deteriorated. let us say we told the europeans we're not holding the refuges here, we're sending them on, build a wall if you want. we would do what in response? >> on russia, that was nick's point. what i would mean by that, if you want somebody to experience what it's like to be friends with russia, good luck. we see everybody around this region, they fall out with the united states over something. they think they can strike a deal with the russians. the russians treat them so badly and abused them so badly they get very much fed up with that quickly. that's what i say. that doesn't mean you're wrong. what we would have lost a lot by
the time that happens. in that sense, i think you're probably right. there is a scenario this goes very bad and the turks make -- take decisions hard to undo later on. i agree. i share that concern. >> that would be my take. i say the united states has been offering turkey nothing but sticks. look over the negotiations in aleppo. turkey caved in for seemingly helping allow the regime to take back a crucial deal in syria. they apparently gotta sit permission for syria around one place and syria still has forces in another location and ypg have been seemingly eager to invade. russians have given nothing in terms of technology transfers. and at one point wouldn't give
turkey a good deal on the price for the sake of securing this arrangement. for all these issues, it's very striking when you read turkish papers and say, you have to be worried, you will lose us to russia and the eagerness almost undermined the effectiveness of this ploy. think of the s400 specifically, this is real about protecting erdogan, i think he wants the s 400s so if the nato planes come he can shoot them down. that doesn't mean the turks won't be flying them, doesn't mean they want nato weapons to protect themselves against russia, they want the best of both worlds and it is debatable as you have both suggested and the risk is they end up with the worst of best worlds, alienated
from the west and dependent on russia. >> what they and the western nationalists are panicking about is this kurdish corridor to the sea. if the russians are allowing and u.s. is not, russians are allowing them to block the corridor, project that could probably never happen anyway, they feel they've gotten something out of very strong national interests out of the russians. >> it's also important to note the russians have not been shy about playing footsy with the kurds at times as another stick against the turks. let me ask you to build off of that question. you said that the russians are very happy to go around the region and offer basically protection for the regimes, especially at a time when you and nick were talking about,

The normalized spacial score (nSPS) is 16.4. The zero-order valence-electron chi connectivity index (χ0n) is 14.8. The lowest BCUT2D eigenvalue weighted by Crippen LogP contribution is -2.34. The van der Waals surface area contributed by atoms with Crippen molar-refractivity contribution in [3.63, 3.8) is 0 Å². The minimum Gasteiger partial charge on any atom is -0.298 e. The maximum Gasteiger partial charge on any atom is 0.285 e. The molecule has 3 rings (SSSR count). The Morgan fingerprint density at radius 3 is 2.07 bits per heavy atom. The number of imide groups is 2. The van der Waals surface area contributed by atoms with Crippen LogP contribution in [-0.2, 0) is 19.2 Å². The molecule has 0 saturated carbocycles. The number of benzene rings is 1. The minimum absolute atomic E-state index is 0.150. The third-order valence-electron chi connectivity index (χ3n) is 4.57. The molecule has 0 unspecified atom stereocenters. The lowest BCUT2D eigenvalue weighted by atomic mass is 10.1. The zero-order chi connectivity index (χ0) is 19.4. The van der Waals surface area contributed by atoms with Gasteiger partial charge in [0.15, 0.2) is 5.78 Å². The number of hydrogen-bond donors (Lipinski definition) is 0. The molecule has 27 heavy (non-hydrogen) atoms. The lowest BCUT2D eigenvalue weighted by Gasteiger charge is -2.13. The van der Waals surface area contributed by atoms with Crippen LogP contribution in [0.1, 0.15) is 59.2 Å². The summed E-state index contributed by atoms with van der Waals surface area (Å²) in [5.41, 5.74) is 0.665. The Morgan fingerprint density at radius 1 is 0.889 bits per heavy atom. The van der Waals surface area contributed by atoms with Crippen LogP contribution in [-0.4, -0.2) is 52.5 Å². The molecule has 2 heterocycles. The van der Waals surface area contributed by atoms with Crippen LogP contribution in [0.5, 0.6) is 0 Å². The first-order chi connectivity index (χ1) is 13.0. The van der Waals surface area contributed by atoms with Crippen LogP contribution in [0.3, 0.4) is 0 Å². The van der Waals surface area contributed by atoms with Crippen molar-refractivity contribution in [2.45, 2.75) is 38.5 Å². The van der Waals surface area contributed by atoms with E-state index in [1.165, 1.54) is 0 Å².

turkey sees the u.s. conspiring against the erdogan regime. given we're in this situation, how do you fix the relationship? on the one hand should the united states be happen and willing to work with the regime that is mostly concerned about its own survival and wants to be sure to remain in power? how do you convince it that the u.s. is not out to get it, if that's what it takes? >> this is one of the -- as you alluded to, russians played with the kurds when it suited his purposes. he spent a month in moscow, not washington before he was apprehended in kenya. still, it's this united states the turks suspect of conspiracy theory, not the russians, related, one, the ideological
upbringing offered wan. living in an anti-american conspiracy world not anti-russian conspiracy world. mr. putin is a very skilled poker player with very bad cards. russia is not that stable a "house of cards," if you will. yet, he is with an economy the size of the netherlands, not sure what the latest figures are, the point is he's able to play these cards and seize every part of the geopolitics of this region as a whole and able to play it as a whole and therefore achieve success and press the turks everywhere he needs to. whereas we don't even have policies, we have a bunch of different decisions or processes that are almost out of our control. from that part of the world, where turkey is, you cannot
comprehend the idea that all these things happened in washington and disconnected to each other. they have to be with the greater mastermind. it can't be incompetent, then it wouldn't be a mastermind. you are trained and programmed to believe there is a mastermind. you have to find a logic. i'm sure the russians are skillfully feeding in lies in the middle of all the intelligence sharing they're feeding to the turks. i go back to what i said, we need to taking a holistic approach to this and how to deal with this and focus not only on the immediate future because erdogan may be there for five years or ten years or he may be gone at some point. we need to figure out how to build a long term relationship with turkey as a country as difficult as that country is